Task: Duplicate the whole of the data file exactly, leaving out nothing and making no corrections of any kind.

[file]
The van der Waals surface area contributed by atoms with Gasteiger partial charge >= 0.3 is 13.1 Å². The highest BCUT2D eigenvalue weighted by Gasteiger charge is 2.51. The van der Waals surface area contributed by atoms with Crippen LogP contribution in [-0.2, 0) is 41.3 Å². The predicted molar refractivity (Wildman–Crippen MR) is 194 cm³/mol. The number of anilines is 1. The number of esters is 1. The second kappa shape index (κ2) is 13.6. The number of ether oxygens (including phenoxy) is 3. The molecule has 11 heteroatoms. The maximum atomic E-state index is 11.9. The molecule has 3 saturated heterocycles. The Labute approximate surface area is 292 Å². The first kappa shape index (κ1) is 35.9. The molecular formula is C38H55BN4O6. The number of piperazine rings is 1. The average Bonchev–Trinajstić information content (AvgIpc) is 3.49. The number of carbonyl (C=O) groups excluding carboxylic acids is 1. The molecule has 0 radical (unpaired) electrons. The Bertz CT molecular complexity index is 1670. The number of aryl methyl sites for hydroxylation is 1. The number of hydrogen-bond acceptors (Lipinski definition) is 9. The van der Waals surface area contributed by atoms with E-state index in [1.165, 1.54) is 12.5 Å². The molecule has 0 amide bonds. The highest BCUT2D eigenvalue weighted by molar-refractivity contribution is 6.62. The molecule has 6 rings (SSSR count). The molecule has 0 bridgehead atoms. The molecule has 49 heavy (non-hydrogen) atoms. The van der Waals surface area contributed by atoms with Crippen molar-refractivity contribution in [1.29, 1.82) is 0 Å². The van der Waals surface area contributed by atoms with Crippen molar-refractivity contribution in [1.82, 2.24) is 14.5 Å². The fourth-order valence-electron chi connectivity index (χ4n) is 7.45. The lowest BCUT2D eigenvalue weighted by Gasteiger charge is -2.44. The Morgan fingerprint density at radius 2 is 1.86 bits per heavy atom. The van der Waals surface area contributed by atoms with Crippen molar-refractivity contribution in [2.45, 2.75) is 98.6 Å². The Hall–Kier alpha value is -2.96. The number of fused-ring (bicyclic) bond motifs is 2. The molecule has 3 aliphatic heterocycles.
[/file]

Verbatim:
The van der Waals surface area contributed by atoms with Gasteiger partial charge >= 0.3 is 13.1 Å². The highest BCUT2D eigenvalue weighted by Gasteiger charge is 2.51. The van der Waals surface area contributed by atoms with Crippen LogP contribution in [-0.2, 0) is 41.3 Å². The predicted molar refractivity (Wildman–Crippen MR) is 194 cm³/mol. The number of anilines is 1. The number of esters is 1. The second kappa shape index (κ2) is 13.6. The number of ether oxygens (including phenoxy) is 3. The molecule has 11 heteroatoms. The maximum atomic E-state index is 11.9. The molecule has 3 saturated heterocycles. The Labute approximate surface area is 292 Å². The first kappa shape index (κ1) is 35.9. The molecular formula is C38H55BN4O6. The number of piperazine rings is 1. The average Bonchev–Trinajstić information content (AvgIpc) is 3.49. The number of carbonyl (C=O) groups excluding carboxylic acids is 1. The molecule has 0 radical (unpaired) electrons. The Bertz CT molecular complexity index is 1670. The number of aryl methyl sites for hydroxylation is 1. The number of hydrogen-bond acceptors (Lipinski definition) is 9. The van der Waals surface area contributed by atoms with E-state index in [1.165, 1.54) is 12.5 Å². The molecule has 0 amide bonds. The highest BCUT2D eigenvalue weighted by molar-refractivity contribution is 6.62. The molecule has 6 rings (SSSR count). The molecule has 0 bridgehead atoms. The molecule has 49 heavy (non-hydrogen) atoms. The van der Waals surface area contributed by atoms with Crippen molar-refractivity contribution in [1.29, 1.82) is 0 Å². The van der Waals surface area contributed by atoms with Crippen molar-refractivity contribution in [1.82, 2.24) is 14.5 Å². The fourth-order valence-electron chi connectivity index (χ4n) is 7.45. The lowest BCUT2D eigenvalue weighted by Gasteiger charge is -2.44. The Morgan fingerprint density at radius 2 is 1.86 bits per heavy atom. The van der Waals surface area contributed by atoms with Crippen molar-refractivity contribution in [2.45, 2.75) is 98.6 Å². The Hall–Kier alpha value is -2.96. The number of fused-ring (bicyclic) bond motifs is 2. The molecule has 3 aliphatic heterocycles.